Paes and Bhupathi: time to grow up

Never should Paes and Bhupathi play again on the circuit with each other for no purpose is served; self-respect is a bigger prize than winning. But certainly we expect them to play Davis Cup together, and Asian Games, and Olympics, writes Rohit Brijnath.

When they stepped on court together, and swished their racquets at the opposition, they played with spirit and sassiness. When they stopped playing and started talking, we're lucky they didn't take those racquets to each other. "He said this", collided with "he did that", and in the beginning (seven years ago), we were startled by their separation, then sad, then frustrated.

Now fellows, we're just bored. Find an island, slug it out, sort it out, do something. We despaired when you split, but got over it. So should you.

This writer, like India, has known and admired Leander Paes and Mahesh Bhupathi from a time they once liked each other, which is a fair while ago. They're wonderful men, of strong ambition, who have done (and continue to do) their duty professionally and proudly for India at Davis Cups and Asians Games and Olympics.

Individually and collectively we held them up as examples. Be like them, we cried. We lauded their character and applauded their ambitions and dreamed of an Indian sport landscape infected with their passion.

Now also we hold them up as examples. Of how not to behave in public at an international event. Good men have let themselves down, their fury has got in the way of common sense, their need for one-upmanship has obscured their deeds.

Handing out blame for the events at the Asian Games in Doha is fraught with danger for no episode in this drama stands on its own, every insult given is linked to a slight felt. A sort of "he did this", so "I will say that". It is not the behaviour of mature men.

Certainly Paes seemed to stir the pot on this occasion with his artless comments after the loss against Chinese Taipei about Bhupathi's commitment. For a fellow with fast hands, this was awful timing. Whatever Bhupathi's sins (if any), if he was not fit, or Paes felt he didn't try hard enough, you do not sledge your partner in public. It is an old rule and a good one.

If Paes is team leader then he is responsible for team harmony. He had the right to bark at Bhupathi, but behind closed doors. To chide in front of the cameras was rude and impolitic. Furthermore, Paes had to know that because of the history between both men his comments would acquire a further twist. Journalists cannot be blamed for everything. Evidently hubris was at work here, a familiar sin of older athletes. Paes' commitment has been sound, but it appears he feels it gives him the right to question others.

That Nandan Bal, the coach, should enter the fray and add to those comments was disquieting. Coaches do not fuel revolts but instead must quiet insurrections, yet here was a decent, experienced guide losing his way. In short, in the gaze of an entire continent, Indian tennis had become a circus.

There is occasionally a sense of self-indulgence to Indian sport, where individuals inadvertently put themselves before team, and cause, and pettiness obscures the larger picture. Chappell versus Ganguly was unbecoming, for instance, in the way a private disagreement became an unseemly public war. Older figures are expected to understand discretion. Sometimes our sport is not grown-up. Such skirmishes do not just embarrass us in front of the world, even worse they reveal us.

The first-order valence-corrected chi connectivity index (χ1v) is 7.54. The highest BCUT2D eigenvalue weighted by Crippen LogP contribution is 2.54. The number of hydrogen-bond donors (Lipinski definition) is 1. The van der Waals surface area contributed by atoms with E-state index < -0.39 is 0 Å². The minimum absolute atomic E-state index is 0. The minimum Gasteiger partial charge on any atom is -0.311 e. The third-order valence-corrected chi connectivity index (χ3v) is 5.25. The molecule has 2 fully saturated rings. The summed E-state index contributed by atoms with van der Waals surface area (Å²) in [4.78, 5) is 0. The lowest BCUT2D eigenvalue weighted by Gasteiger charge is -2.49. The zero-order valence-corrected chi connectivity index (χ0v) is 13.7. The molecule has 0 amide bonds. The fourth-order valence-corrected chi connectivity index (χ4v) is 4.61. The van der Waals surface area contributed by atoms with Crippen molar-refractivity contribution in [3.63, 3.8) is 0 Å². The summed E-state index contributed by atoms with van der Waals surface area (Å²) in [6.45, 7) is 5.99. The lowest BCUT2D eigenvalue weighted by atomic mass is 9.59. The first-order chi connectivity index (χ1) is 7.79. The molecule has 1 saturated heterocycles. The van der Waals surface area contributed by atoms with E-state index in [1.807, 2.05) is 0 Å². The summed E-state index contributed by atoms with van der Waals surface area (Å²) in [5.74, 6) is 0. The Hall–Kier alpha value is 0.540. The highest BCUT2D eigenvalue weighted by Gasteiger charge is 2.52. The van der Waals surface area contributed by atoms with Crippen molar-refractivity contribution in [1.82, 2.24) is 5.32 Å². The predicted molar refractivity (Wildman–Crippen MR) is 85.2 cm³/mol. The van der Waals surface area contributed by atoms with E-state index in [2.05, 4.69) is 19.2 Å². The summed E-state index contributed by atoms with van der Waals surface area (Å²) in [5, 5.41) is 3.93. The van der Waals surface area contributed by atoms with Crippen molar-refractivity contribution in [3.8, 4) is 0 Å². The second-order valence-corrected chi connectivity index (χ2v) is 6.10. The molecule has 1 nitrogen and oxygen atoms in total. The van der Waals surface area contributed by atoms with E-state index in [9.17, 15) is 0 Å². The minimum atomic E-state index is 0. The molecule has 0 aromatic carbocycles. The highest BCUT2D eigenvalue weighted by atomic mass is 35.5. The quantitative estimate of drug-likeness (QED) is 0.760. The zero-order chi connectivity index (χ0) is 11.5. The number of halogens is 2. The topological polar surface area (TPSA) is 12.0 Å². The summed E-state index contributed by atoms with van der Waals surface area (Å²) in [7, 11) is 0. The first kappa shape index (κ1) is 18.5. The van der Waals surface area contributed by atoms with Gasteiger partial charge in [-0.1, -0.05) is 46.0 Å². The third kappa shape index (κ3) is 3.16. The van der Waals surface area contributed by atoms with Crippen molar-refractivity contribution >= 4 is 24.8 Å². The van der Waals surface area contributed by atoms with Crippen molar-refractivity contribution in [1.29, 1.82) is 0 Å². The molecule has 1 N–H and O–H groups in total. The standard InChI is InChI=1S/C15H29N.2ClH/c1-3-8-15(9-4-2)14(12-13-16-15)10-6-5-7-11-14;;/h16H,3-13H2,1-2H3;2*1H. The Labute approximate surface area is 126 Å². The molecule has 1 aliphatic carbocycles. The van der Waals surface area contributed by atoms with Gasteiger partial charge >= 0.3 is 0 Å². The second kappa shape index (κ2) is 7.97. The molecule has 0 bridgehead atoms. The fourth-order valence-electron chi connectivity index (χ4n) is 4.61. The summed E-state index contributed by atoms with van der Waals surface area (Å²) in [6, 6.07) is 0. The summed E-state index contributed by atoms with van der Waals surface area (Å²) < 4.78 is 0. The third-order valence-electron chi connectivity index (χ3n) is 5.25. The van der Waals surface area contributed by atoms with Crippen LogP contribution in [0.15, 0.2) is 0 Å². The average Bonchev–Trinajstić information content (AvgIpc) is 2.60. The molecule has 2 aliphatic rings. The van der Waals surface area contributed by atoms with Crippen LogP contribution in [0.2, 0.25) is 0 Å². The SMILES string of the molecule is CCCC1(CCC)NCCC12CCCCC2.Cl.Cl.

Paes and Bhupathi, even in 1999, their best year when they won two Slams and arrived at the finals of the other two, hardly spoke to each other off court, but harmonised sweetly on it. This we could respect. Not all team-mates must be friends. But now the little nudges, and small stabs, and verbal elbows in the ribs have become unworthy. They are better men that how they have presented themselves.

So caught in this feckless feud were they that apparently it skipped their mind they were representing India, abroad, with a continent watching. Younger Indian athletes, from various sports, look for their cues from these experienced warriors, in attitude and behaviour, and imagine what they learnt. This was not about them but a wider team under a single banner, and while they won gold they also failed, for as ambassadors they did India a disservice. It is a sentence I never thought I'd write about these men.

If Paes started it with an accusation, Bhupathi would end it with a diatribe. One man had fired his bolt, and predictably the other could not resist. Silence is seen as weakness here, not a virtue, as if to not lash out is to be somehow guilty or unmanly.

Here, too, Bhupathi made statements he might regret in cooler moments. First he would say "I have lived with his (Paes') comments for 12 years, it hurts", yet a month ago he was pushing Paes to play with him until Beijing. Secondly, he felt the need to declare himself the best doubles player India has had, a fact not necessarily in dispute, but preferably uttered by us.

Both men should learn the value of "no comment" when it comes to each other. Surely there are more joys in life than the irritations of an ex-partner. Neither should they suggest at press conferences that they respect each other, or claim playing together is never impossible, for we will see that now as fake.

Never should they play again on the circuit with each other for no purpose is served; self-respect is a bigger prize than winning. But certainly we expect them to play Davis Cup together, and Asian Games, and Olympics. In case they have forgotten, amidst all the accusations, this is still a privilege. What India wants is its best team, but without the baggage.